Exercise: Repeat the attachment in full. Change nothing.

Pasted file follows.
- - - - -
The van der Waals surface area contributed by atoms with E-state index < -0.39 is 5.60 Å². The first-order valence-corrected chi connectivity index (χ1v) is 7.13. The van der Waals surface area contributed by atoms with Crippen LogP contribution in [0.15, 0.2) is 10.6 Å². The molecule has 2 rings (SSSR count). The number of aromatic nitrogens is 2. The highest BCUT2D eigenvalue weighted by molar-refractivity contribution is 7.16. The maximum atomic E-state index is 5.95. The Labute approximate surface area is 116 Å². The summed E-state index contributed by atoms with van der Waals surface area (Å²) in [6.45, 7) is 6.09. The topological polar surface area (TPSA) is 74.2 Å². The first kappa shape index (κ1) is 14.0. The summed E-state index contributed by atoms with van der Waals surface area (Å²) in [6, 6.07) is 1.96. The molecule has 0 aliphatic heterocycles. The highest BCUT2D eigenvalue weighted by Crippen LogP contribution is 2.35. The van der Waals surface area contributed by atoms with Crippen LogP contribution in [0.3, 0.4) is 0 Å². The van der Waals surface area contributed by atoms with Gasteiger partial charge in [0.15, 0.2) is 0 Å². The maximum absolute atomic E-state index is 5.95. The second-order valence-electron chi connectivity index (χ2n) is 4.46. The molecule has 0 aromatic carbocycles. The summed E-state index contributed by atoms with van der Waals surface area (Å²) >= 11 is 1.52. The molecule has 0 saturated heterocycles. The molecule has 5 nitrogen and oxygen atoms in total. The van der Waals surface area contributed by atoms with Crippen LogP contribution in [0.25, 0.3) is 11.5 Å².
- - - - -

The van der Waals surface area contributed by atoms with E-state index < -0.39 is 5.60 Å². The first-order valence-corrected chi connectivity index (χ1v) is 7.13. The van der Waals surface area contributed by atoms with Crippen LogP contribution in [0.15, 0.2) is 10.6 Å². The molecule has 2 rings (SSSR count). The number of aromatic nitrogens is 2. The highest BCUT2D eigenvalue weighted by molar-refractivity contribution is 7.16. The maximum atomic E-state index is 5.95. The Labute approximate surface area is 116 Å². The summed E-state index contributed by atoms with van der Waals surface area (Å²) in [6.45, 7) is 6.09. The topological polar surface area (TPSA) is 74.2 Å². The first kappa shape index (κ1) is 14.0. The summed E-state index contributed by atoms with van der Waals surface area (Å²) in [6, 6.07) is 1.96. The molecule has 0 aliphatic heterocycles. The highest BCUT2D eigenvalue weighted by Crippen LogP contribution is 2.35. The van der Waals surface area contributed by atoms with Crippen LogP contribution in [0.3, 0.4) is 0 Å². The van der Waals surface area contributed by atoms with Gasteiger partial charge in [0.15, 0.2) is 0 Å². The maximum absolute atomic E-state index is 5.95. The second-order valence-electron chi connectivity index (χ2n) is 4.46. The molecule has 0 aromatic carbocycles. The summed E-state index contributed by atoms with van der Waals surface area (Å²) >= 11 is 1.52. The molecule has 0 saturated heterocycles. The molecule has 5 nitrogen and oxygen atoms in total. The van der Waals surface area contributed by atoms with Crippen LogP contribution in [0.25, 0.3) is 11.5 Å².